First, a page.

I rarely watch what I’m doing when I pour coffee these days. Same goes for filling a glass of water, or a cup of milk for my daughter. And surprisingly, it doesn’t end in disaster very often. Why not? Because I’m listening.
As I fill the container with liquid, the sound it makes gets higher and higher. At some point, I get the feeling it’s high enough, and I stop. Most of the time, the liquid is just about 3/4–1” from the top of the container. I’m surprised at how consistent it is, and how seldom I get coffee on my hands or on the floor.
So here’s my question: what am I using to gauge this process? I can’t just be listening for a specific pitch, since a coffee cup and a water bottle resonate at very different frequencies. There must be a metric that holds steady across containers of all shapes, sizes, and materials, and across methods and rates of filling.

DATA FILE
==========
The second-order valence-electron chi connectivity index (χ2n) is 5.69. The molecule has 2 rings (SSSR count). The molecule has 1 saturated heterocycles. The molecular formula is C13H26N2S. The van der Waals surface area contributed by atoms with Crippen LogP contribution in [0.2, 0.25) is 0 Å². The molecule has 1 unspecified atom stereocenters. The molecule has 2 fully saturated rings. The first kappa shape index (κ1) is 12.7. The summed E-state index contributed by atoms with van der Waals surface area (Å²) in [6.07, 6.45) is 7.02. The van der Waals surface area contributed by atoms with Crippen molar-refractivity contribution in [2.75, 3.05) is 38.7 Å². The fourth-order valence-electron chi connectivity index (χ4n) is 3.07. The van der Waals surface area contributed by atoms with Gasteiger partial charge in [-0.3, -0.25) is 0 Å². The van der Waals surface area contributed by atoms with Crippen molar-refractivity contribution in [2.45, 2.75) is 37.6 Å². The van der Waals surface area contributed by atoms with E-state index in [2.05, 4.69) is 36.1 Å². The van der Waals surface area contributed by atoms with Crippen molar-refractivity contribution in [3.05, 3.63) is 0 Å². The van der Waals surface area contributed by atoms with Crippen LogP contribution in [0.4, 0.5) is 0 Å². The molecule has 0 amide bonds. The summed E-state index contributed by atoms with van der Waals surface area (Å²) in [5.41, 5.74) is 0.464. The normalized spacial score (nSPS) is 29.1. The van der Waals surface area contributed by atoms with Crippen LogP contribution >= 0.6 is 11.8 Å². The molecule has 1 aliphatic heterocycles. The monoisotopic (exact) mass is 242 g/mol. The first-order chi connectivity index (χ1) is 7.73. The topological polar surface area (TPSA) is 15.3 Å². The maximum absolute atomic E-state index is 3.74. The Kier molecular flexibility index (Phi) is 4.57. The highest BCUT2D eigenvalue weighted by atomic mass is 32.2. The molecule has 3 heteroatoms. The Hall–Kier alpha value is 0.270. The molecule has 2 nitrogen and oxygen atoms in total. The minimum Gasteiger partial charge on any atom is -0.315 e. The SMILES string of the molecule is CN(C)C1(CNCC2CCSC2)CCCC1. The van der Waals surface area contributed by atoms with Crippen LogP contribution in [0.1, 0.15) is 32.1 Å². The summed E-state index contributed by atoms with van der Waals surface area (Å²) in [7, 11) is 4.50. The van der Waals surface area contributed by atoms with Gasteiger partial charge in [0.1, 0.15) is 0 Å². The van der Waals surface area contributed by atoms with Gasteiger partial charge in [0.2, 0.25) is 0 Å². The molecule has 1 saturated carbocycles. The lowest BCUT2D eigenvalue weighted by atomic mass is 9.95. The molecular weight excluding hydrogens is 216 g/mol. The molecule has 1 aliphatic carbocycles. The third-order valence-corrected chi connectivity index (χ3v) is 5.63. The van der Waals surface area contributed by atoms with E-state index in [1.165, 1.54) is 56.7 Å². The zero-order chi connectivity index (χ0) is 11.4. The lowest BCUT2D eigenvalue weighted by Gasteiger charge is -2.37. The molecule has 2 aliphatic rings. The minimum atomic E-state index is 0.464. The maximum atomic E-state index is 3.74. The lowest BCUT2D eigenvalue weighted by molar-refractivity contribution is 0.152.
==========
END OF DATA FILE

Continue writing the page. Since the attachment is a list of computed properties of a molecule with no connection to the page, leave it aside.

Help me out, physicists! What is it? Rate of change? Difference in rate of change? Some ratio between beginning and ending frequency? I must know!